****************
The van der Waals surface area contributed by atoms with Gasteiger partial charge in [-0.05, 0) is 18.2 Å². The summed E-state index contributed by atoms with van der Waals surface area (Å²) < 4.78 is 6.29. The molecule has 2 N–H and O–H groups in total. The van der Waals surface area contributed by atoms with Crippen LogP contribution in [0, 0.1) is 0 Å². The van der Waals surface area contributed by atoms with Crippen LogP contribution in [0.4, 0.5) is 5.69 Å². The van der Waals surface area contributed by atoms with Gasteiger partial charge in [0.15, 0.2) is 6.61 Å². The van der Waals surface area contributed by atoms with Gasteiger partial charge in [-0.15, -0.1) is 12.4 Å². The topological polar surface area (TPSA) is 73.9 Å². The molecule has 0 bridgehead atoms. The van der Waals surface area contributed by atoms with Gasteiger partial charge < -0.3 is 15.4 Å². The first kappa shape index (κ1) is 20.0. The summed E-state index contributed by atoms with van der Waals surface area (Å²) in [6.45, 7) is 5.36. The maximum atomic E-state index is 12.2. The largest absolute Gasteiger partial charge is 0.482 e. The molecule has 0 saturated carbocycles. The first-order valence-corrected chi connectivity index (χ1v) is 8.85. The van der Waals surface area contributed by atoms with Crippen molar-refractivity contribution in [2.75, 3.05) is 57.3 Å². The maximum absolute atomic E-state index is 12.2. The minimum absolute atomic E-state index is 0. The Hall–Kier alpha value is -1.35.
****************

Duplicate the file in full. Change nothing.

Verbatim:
The van der Waals surface area contributed by atoms with Gasteiger partial charge in [-0.05, 0) is 18.2 Å². The summed E-state index contributed by atoms with van der Waals surface area (Å²) < 4.78 is 6.29. The molecule has 2 N–H and O–H groups in total. The van der Waals surface area contributed by atoms with Crippen LogP contribution in [0, 0.1) is 0 Å². The van der Waals surface area contributed by atoms with Crippen LogP contribution in [0.4, 0.5) is 5.69 Å². The van der Waals surface area contributed by atoms with Gasteiger partial charge in [0.15, 0.2) is 6.61 Å². The van der Waals surface area contributed by atoms with Gasteiger partial charge in [-0.15, -0.1) is 12.4 Å². The topological polar surface area (TPSA) is 73.9 Å². The molecule has 0 bridgehead atoms. The van der Waals surface area contributed by atoms with Gasteiger partial charge < -0.3 is 15.4 Å². The first kappa shape index (κ1) is 20.0. The summed E-state index contributed by atoms with van der Waals surface area (Å²) in [6.45, 7) is 5.36. The maximum atomic E-state index is 12.2. The largest absolute Gasteiger partial charge is 0.482 e. The molecule has 0 saturated carbocycles. The first-order valence-corrected chi connectivity index (χ1v) is 8.85. The van der Waals surface area contributed by atoms with Crippen molar-refractivity contribution in [2.75, 3.05) is 57.3 Å². The maximum absolute atomic E-state index is 12.2. The minimum absolute atomic E-state index is 0. The Hall–Kier alpha value is -1.35.